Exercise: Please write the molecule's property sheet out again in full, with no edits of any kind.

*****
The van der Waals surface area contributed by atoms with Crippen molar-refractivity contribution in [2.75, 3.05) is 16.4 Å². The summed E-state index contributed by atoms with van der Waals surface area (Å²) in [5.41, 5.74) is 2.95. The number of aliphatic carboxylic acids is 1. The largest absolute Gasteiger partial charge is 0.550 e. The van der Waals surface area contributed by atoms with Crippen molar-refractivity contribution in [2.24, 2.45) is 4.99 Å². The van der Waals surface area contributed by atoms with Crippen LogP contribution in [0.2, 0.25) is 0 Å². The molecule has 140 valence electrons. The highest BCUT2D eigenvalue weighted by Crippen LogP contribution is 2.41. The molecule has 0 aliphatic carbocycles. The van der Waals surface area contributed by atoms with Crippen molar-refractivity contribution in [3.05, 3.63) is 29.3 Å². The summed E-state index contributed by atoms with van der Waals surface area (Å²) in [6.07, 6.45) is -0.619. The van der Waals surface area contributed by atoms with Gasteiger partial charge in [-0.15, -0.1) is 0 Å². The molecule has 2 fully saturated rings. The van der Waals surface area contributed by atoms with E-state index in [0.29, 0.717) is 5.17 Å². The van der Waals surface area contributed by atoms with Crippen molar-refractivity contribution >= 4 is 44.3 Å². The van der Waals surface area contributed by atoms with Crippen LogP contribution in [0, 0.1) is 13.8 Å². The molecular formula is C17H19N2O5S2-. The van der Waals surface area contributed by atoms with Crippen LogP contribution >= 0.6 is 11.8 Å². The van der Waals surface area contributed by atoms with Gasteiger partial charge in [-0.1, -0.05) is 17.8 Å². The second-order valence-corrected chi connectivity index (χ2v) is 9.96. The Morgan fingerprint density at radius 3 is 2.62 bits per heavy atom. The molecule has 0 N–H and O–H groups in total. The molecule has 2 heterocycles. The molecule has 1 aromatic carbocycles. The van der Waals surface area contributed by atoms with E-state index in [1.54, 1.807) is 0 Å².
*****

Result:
The van der Waals surface area contributed by atoms with Crippen molar-refractivity contribution in [2.75, 3.05) is 16.4 Å². The summed E-state index contributed by atoms with van der Waals surface area (Å²) in [5.41, 5.74) is 2.95. The number of aliphatic carboxylic acids is 1. The largest absolute Gasteiger partial charge is 0.550 e. The van der Waals surface area contributed by atoms with Crippen molar-refractivity contribution in [2.24, 2.45) is 4.99 Å². The van der Waals surface area contributed by atoms with Crippen LogP contribution in [0.2, 0.25) is 0 Å². The molecule has 140 valence electrons. The highest BCUT2D eigenvalue weighted by Crippen LogP contribution is 2.41. The molecule has 0 aliphatic carbocycles. The van der Waals surface area contributed by atoms with Crippen molar-refractivity contribution in [3.05, 3.63) is 29.3 Å². The summed E-state index contributed by atoms with van der Waals surface area (Å²) in [6.07, 6.45) is -0.619. The van der Waals surface area contributed by atoms with Gasteiger partial charge in [-0.15, -0.1) is 0 Å². The molecule has 2 fully saturated rings. The van der Waals surface area contributed by atoms with E-state index in [0.29, 0.717) is 5.17 Å². The van der Waals surface area contributed by atoms with Crippen molar-refractivity contribution >= 4 is 44.3 Å². The van der Waals surface area contributed by atoms with Crippen LogP contribution in [0, 0.1) is 13.8 Å². The molecular formula is C17H19N2O5S2-. The van der Waals surface area contributed by atoms with Crippen LogP contribution >= 0.6 is 11.8 Å². The van der Waals surface area contributed by atoms with Gasteiger partial charge in [-0.1, -0.05) is 17.8 Å². The second-order valence-corrected chi connectivity index (χ2v) is 9.96. The Morgan fingerprint density at radius 3 is 2.62 bits per heavy atom. The molecule has 0 N–H and O–H groups in total. The molecule has 2 heterocycles. The molecule has 1 aromatic carbocycles. The van der Waals surface area contributed by atoms with E-state index in [1.54, 1.807) is 0 Å².